Reasons for the discontinuation was ‘unwilling to have medication-dependent intercourse’ (31.0%) followed by ‘spontaneous recovery of EF without further medication’ (30.2%), ‘high cost’ (26.7%), ‘concern about side effects of the medication’ (16.4%) and ‘emotionally not ready for the patient to have intercourse due to long absence of sexual intercourse’ (12.9%) (Table 3). In age-specific analysis, spontaneous recovery of EF was the most common reason for respondents aged 30–39 years (58.8%), unwilling to have medication-dependent intercourse for respondents aged 40–49 years (63.6%) and concerns about side effects for respondents aged 70–79 years (35.7%) (Table 4). The proportion of discontinuation due to spontaneous recovery of EF was greater in the non-comorbid group (47.7%) than in the comorbid group (19.4%). The patients with ED duration of ⩾3 years showed a greater proportion (30.8%) of discontinuation due to high cost of the medicine than duration of<3 years (18.8%).
To investigate the relationship between socio-demographic characteristics and patient compliance, univariate analysis revealed significant differences in religion and education (Table 5), but not in age, height, residential area, marital status and period, number of children, income, occupation and age gap with partner. The proportion of Catholics in the discontinuation group (20.7%) was significantly greater than in the continuation group (9.8%) (P=0.015). Education showed a significant difference at the 95% confidence level. When the education was categorized into middle school graduate or below and high school graduate or above, the proportion of discontinuation was significantly greater in the former (12.9%) than the latter (7.1%) (P=0.049).
Among eight questions related to the state of health status and lifestyle, mean weight (kg) (69.37±8.95) and mean BMI (23.99±2.60) of the discontinuation group were significantly lower than those of the continuation groups (71.93±8.55 and 24.60±2.38, respectively) (P=0.006, 0.019) (Table 5). BMI ⩾23 was found significantly more often in the continuation group (85.3%) than in the discontinuation group (72.1%) (P=0.002).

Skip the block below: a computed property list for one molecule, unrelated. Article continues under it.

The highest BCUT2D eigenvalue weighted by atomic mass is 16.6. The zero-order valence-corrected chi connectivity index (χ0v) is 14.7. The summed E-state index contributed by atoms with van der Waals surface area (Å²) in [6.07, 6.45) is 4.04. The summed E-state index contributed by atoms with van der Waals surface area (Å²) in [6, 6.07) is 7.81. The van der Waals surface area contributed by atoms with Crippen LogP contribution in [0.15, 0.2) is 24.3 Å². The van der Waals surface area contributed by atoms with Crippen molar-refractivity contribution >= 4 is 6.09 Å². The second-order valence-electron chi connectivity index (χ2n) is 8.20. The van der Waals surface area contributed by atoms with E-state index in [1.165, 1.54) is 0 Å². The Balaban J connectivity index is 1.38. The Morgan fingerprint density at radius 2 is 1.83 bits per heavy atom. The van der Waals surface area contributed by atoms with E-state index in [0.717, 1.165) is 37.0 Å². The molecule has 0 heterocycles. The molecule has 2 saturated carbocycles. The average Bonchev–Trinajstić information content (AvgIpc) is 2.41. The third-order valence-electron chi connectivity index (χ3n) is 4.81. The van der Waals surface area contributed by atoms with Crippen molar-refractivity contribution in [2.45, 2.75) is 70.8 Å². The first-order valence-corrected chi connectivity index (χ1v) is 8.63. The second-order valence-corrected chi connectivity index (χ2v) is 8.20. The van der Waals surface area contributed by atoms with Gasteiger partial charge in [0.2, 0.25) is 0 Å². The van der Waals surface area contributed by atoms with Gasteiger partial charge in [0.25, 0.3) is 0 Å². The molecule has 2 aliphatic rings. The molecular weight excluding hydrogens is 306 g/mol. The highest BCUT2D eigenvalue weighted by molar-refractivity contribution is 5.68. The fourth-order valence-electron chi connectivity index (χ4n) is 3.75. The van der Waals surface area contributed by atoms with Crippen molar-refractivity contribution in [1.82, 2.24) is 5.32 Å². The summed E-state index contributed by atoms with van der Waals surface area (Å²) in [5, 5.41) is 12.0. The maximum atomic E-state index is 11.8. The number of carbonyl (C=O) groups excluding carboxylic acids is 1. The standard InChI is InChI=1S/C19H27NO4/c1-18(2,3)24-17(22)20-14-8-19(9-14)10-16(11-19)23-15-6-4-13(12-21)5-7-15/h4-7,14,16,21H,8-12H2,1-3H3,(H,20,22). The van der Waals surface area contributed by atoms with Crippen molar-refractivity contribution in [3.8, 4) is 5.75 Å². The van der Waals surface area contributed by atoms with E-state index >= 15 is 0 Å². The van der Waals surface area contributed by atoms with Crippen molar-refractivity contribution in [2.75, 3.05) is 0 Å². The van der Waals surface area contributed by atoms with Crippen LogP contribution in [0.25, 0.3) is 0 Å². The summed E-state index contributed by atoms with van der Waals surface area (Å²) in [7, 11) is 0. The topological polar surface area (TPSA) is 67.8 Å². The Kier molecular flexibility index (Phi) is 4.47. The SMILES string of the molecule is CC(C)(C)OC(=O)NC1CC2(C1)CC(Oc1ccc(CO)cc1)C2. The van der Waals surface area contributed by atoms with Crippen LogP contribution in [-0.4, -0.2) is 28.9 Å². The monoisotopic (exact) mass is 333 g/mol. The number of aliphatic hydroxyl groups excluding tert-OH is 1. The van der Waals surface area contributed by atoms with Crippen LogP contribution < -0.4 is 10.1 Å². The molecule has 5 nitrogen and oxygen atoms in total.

Among the characteristics and treatment of ED, cause of ED, duration of ED symptoms, total period of the medication and total number of prescribed tablets showed significant relationship to the patient compliance. The proportion of the patients with psychogenic ED in the discontinuation group (47.4%) was significantly greater than in the continuation group (32.8%) (P=0.004). The mean duration of ED symptoms in the discontinuation group (4.22 years) was significantly shorter than in the continuation group (5.13 years) (P=0.026) (Table 5). However, there was no statistically significant difference in sexual libido and IIEF-5 scores before and after taking PDE5i between the two groups.
In multiple logistic regression analysis, independent factors influencing discontinuation of the drug were cause of ED (psychogenic), short duration of ED symptom, education (⩽middle-school) and religion (Catholic). However, weight and BMI, which showed significant differences between the continuation and discontinuation group in the univariate analysis were not independent factors influencing discontinuation of the drug (Table 6).
Among the partner-related characteristics, the proportion of patients whose partner was Catholic in the discontinuation group (25.6%) was significantly greater than in the continuation group (12.2%) (P=0.009). However, no other factors showed significant differences between the two groups.
The patients included in this study were those who took any kind of PDE5is four times or more and were able to have successful intercourse because of the treatment. We did not investigate differences in the erection effect among different kinds of PDE5i. All the PDE5is available in the current market show erection effect by the same action mechanism even though pharmacokinetics and pharmacodynamic issues are a bit different. Contemporarily, it is not possible to conclude with sufficient evidence that changing to a different PDE5i contributes to an improved erection, even though there are published studies in this respect.13